STEPHANOPOULOS: So you oppose the president on the omnibus spending bill. Obviously, you opposed the president on the stimulus package. Your colleagues give you a lot of credit for executing the strategy whereby no Republicans in the House voted for the president's recovery package. Will any House Republicans vote for the president's budget?
CANTOR: Listen, George, this budget obviously has raised a lot of concerns and a lot of different areas. But let's remember what the priority should be right now. The priority should be focused on preserving and protecting creating new jobs.
I mean, I talk to small-business people in my district all the time. They're hurting right now. They're not even taking home a paycheck, and they're struggling to make the bills at the end of the month and to keep the lights on. That spells real danger for our economy.
So we need to focus our efforts to make sure that what we do in Washington does one thing and one thing first, and that is to focus on economic growth.
STEPHANOPOULOS: So the president...
CANTOR: And this budget -- this budget will have -- we will have to work on this budget a lot in order to get this spending plan into that type of focus.
STEPHANOPOULOS: So let me go back to the same question: Will any Republicans vote for this budget? CANTOR: Well, George, as you know, you know, this budget has to make its way through the House. And, again, we want to work with this president. We want people to regain their confidence in Washington. And what people are looking for is results.
Again, go back to that small-business person. People are hurting. They're looking for policies that finally will institute job growth, not just transfers of wealth.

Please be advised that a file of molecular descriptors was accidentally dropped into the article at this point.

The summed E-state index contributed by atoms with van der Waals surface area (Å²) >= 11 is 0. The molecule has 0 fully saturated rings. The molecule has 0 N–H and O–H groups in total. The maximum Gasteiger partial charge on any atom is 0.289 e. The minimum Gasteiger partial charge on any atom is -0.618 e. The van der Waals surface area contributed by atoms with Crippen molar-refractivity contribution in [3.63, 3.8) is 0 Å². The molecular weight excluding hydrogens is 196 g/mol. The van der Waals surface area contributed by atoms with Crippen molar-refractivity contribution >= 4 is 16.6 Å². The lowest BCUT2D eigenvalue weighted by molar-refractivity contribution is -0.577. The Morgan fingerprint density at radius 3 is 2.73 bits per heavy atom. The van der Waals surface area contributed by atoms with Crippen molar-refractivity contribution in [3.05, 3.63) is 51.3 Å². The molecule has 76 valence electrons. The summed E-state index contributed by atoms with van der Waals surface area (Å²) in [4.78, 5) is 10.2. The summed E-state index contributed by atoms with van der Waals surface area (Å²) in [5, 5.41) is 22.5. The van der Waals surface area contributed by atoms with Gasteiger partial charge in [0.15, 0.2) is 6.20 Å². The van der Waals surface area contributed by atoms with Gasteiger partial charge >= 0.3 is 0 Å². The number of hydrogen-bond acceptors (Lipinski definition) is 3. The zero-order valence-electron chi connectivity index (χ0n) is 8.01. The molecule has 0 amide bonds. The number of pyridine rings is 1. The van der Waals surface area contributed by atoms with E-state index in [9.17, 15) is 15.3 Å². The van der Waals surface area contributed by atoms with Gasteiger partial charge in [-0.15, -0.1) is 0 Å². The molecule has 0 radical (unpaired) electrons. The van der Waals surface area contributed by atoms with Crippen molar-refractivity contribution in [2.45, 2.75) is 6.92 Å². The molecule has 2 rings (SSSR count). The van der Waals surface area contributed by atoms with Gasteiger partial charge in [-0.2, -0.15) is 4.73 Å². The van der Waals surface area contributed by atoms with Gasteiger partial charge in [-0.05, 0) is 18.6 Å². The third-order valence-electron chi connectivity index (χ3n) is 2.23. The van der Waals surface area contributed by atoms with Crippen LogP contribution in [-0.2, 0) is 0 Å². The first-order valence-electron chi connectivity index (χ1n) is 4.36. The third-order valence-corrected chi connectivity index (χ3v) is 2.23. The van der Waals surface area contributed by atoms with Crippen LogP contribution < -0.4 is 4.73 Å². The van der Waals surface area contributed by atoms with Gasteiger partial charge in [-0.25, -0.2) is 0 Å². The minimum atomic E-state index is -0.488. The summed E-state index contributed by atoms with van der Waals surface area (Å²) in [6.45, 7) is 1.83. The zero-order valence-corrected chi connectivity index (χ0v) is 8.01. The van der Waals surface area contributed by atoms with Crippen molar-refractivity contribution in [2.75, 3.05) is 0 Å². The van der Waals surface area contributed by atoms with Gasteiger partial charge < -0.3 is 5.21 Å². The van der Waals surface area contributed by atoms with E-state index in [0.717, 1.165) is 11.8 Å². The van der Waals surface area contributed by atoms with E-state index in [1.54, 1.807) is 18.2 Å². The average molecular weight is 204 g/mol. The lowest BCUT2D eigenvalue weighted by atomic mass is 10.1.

And what we see in this budget, frankly, is an attempt, again, to try and stimulate the economy through government expenditure. And, you know, at best what that can do is redistribute wealth. It can't create jobs; it can't create wealth. We've got to get back to focusing on job creation and creating prosperity.
STEPHANOPOULOS: So it's clear that you're against this budget. You're not going to make a prediction. But let me move on to the broader political question here. Right now, you've made your views on -- on the economy, on these proposals pretty clear, but the public seems to be siding with President Obama. His approval rating is still quite high on the economy itself.
Who do you trust to handle the economy? According to our ABC News poll, 61 percent say they trust President Obama. Only 26 percent trust the Republican Party. That's the largest gap we've seen in a generation.
On who's reaching out to the other side, 73 percent say that President Obama is reaching out to work with the Republicans, but only 34 percent think that Republicans are reaching out to work with the president.
Are you worried that the impression that you're not working with the -- the president, you're not trusted on the economy, and you're rooting for him to fail is going to burn in and be burned in and locked in with the American public?
CANTOR: George, nobody -- no Republican, no Democrat -- wants this president to fail, nor do they want this country to fail or the economy to fail. What we did in the House during the first weeks of the stimulus debate is to come up with a plan. I personally handed that plan to President Obama at his suggestion. He said, "Bring us your ideas."